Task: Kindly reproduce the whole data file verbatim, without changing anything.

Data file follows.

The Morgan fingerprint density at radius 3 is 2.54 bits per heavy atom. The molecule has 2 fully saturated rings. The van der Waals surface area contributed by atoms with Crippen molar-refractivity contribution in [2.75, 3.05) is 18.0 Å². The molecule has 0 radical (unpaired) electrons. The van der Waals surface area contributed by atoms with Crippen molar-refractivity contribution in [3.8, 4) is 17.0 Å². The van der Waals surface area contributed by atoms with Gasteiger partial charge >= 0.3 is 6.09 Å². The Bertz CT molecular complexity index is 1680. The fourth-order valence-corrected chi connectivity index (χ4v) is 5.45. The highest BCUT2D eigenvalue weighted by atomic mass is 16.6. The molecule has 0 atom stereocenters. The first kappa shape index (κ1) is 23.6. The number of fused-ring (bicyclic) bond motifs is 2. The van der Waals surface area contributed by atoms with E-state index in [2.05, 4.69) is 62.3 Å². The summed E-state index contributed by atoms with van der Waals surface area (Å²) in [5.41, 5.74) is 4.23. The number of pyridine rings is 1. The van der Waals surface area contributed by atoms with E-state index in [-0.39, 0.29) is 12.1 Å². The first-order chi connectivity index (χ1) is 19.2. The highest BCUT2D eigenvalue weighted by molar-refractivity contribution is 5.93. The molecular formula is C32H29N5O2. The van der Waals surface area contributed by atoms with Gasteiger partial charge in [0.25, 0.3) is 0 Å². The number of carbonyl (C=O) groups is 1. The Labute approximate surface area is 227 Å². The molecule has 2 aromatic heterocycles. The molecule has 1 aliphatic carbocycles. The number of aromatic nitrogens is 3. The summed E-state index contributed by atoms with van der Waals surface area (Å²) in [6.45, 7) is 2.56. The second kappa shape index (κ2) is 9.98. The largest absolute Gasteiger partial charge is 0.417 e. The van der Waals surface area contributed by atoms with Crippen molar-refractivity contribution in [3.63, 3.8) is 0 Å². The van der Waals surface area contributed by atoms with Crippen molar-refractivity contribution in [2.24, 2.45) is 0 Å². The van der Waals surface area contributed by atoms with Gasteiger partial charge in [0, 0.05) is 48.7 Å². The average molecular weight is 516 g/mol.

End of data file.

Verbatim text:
The Morgan fingerprint density at radius 3 is 2.54 bits per heavy atom. The molecule has 2 fully saturated rings. The van der Waals surface area contributed by atoms with Crippen molar-refractivity contribution in [2.75, 3.05) is 18.0 Å². The molecule has 0 radical (unpaired) electrons. The van der Waals surface area contributed by atoms with Crippen molar-refractivity contribution in [3.8, 4) is 17.0 Å². The van der Waals surface area contributed by atoms with Gasteiger partial charge >= 0.3 is 6.09 Å². The Bertz CT molecular complexity index is 1680. The fourth-order valence-corrected chi connectivity index (χ4v) is 5.45. The highest BCUT2D eigenvalue weighted by atomic mass is 16.6. The molecule has 0 atom stereocenters. The first kappa shape index (κ1) is 23.6. The number of fused-ring (bicyclic) bond motifs is 2. The van der Waals surface area contributed by atoms with E-state index in [2.05, 4.69) is 62.3 Å². The summed E-state index contributed by atoms with van der Waals surface area (Å²) in [5.41, 5.74) is 4.23. The number of pyridine rings is 1. The van der Waals surface area contributed by atoms with E-state index in [-0.39, 0.29) is 12.1 Å². The first-order chi connectivity index (χ1) is 19.2. The highest BCUT2D eigenvalue weighted by molar-refractivity contribution is 5.93. The molecular formula is C32H29N5O2. The van der Waals surface area contributed by atoms with Gasteiger partial charge in [0.25, 0.3) is 0 Å². The number of carbonyl (C=O) groups is 1. The Labute approximate surface area is 227 Å². The molecule has 2 aromatic heterocycles. The molecule has 1 aliphatic carbocycles. The number of aromatic nitrogens is 3. The summed E-state index contributed by atoms with van der Waals surface area (Å²) in [6.45, 7) is 2.56. The second kappa shape index (κ2) is 9.98. The largest absolute Gasteiger partial charge is 0.417 e. The van der Waals surface area contributed by atoms with Crippen molar-refractivity contribution in [3.63, 3.8) is 0 Å². The van der Waals surface area contributed by atoms with Crippen molar-refractivity contribution in [2.24, 2.45) is 0 Å². The van der Waals surface area contributed by atoms with Gasteiger partial charge in [0, 0.05) is 48.7 Å². The average molecular weight is 516 g/mol.